Sunday, March 12, 2006

Chinese Road Rage Meets American Karate Kid Head-on

Alright, I will admit, I have no martial art skills, but I did see the Karate Kid movie in the 1980’s, fortunately for me, I knew the Praying Mantis movement would come in handy one day and its day finally arrived. In case you need a jolt, of memory jog, the Praying Mantis is similar to the Karate kid standing with one leg on a pole, the other leg bent and up. Hands are postured to resemble the Praying Mantis.

After working a full day in Pudong, I was feeling very hungry. I was a pedestrian in Shanghai and I had just walked for miles all over the Bund. I had a dinner engagement with two of my peers residing at the Westin hotel so I was making my way across town to join them for dinner. Being a pedestrian can be a dangerous business with at least 200 traffic related fatalities per day, amounting to at least seventy-three thousand deaths per year in Shanghai. With this in mind, a walker must be prepared for anything. Trust me when I say, anything!

I had the Westin in my sight. The road seemed as clear as it could be so I took a chance at crossing. Just as I crossed the mid-point, hundreds of bicycles came around the corner and blocked my crossing of the road. As I looked back to return to the side I had just committed to leave, traffic had begun and it was not possible. I was stranded in the middle of the street. There was no division between the South bound and North bound, traffic. To make matters worse a city bus had come to a stand still right in front of me. I was thinking, “This is not good.” The bus driver openly displaying his disappointment, obviously not happy with the situation and neither was I. As I continued to look for an out, the bus driver bumped me with the bus. Yes, the bus driver hit me. Although the hit was not damaging (other than my pride), I let the first bump go with a glance. The second bump knocked me a little harder, as if to push me down the street. This occurrence demanded some attention. This time I slapped both hands firmly onto the front metal panel of the bus and looked the driver directly in the eyes. Slowly backing up without losing eye contact, I raised into the Praying Mantis stance. The bus driver looked on in disbelief. Eventually the smile made its way clear and the bus driver threw his hands into the air (smiling which isn’t always an easy non-verbal to receive), and waved me on. Finally there was an opening in bike traffic and I was able to cross, the bus went on its way and we all lived to tell about it. In Asia, making fun of your self is usually the best answer to cultural interpretation and ultimately understanding of the humor.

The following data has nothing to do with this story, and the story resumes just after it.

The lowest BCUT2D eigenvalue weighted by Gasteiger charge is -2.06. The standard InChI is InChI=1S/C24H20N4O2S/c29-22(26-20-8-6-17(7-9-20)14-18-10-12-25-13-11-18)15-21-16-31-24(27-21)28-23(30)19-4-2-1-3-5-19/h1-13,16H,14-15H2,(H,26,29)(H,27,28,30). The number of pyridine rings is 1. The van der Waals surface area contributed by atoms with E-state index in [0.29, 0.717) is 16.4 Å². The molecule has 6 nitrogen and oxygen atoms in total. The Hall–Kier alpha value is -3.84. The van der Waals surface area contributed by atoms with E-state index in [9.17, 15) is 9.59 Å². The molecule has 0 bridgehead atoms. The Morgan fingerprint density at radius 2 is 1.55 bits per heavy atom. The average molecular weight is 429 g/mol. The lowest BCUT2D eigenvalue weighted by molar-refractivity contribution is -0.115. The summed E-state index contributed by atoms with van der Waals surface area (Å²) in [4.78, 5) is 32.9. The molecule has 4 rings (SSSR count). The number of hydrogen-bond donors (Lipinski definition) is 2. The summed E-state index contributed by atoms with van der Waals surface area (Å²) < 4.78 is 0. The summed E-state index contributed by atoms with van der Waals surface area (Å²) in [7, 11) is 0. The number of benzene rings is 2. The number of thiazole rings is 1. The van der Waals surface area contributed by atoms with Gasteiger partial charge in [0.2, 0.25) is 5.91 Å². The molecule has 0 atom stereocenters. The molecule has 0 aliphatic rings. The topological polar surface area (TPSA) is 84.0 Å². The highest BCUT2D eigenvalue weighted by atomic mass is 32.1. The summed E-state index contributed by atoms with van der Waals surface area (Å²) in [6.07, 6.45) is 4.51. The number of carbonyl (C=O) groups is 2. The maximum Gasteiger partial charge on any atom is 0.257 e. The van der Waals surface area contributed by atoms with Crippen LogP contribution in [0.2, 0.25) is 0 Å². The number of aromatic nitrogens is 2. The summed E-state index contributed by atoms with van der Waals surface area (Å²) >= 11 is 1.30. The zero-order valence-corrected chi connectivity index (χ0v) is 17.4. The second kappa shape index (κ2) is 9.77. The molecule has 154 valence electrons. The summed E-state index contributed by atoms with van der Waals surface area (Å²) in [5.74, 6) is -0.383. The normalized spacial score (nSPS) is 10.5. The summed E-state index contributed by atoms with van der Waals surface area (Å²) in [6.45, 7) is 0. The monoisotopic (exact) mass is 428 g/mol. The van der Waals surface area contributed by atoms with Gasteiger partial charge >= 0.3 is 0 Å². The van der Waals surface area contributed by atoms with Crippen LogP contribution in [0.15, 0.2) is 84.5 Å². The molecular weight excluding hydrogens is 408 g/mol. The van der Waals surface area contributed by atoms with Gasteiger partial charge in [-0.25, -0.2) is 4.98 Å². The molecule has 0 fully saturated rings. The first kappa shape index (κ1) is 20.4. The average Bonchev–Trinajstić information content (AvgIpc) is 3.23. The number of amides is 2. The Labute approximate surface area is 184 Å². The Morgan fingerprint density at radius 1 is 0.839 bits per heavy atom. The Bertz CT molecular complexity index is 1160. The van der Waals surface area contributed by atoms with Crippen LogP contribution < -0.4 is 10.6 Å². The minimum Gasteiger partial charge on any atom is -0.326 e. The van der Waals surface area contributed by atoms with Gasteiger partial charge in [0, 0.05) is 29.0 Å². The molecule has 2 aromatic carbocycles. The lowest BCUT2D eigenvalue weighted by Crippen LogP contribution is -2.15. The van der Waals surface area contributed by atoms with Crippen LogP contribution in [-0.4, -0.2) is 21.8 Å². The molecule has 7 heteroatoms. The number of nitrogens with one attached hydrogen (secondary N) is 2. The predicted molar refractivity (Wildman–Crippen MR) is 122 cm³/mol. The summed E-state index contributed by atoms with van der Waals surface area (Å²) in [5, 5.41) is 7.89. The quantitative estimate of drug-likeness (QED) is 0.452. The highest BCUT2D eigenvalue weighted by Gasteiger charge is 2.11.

I didn’t expect the Chinese bus driver to have ever seen the Karate Kid movie, but I realized he would recognize the Praying Mantis stance. International and/or cultural humor is not always appropriate and is often times misunderstood due to language and cultural differences. Be careful sharing jokes or expecting other cultures to understand your humor. Many words and non-verbal communication do not translate well, for example, the American “Brown Bag” Meetings. For years, I would host a number of global brown bag lunch meetings. One day a Chinese counterpart asked, “What is a Brown Bag?” The light went on!


Mr Jorgen said...

Great story and illustration, and a very good Social Anthropology 101 for all of us. :)

But you are telling us about 200 road accident fatalities every day in Shanghai? That's horrible! What's the population of Shanghai? (In Norway, with a population of 4.5 million, we have between 200 and 250 road fatalities per year. Nationally.)

Mike Kline said...


Shanghai has about 20 million people living on top of each other... It is sad and crazy to assume a risk of okay fatalities in the numbers Shanghai lives with!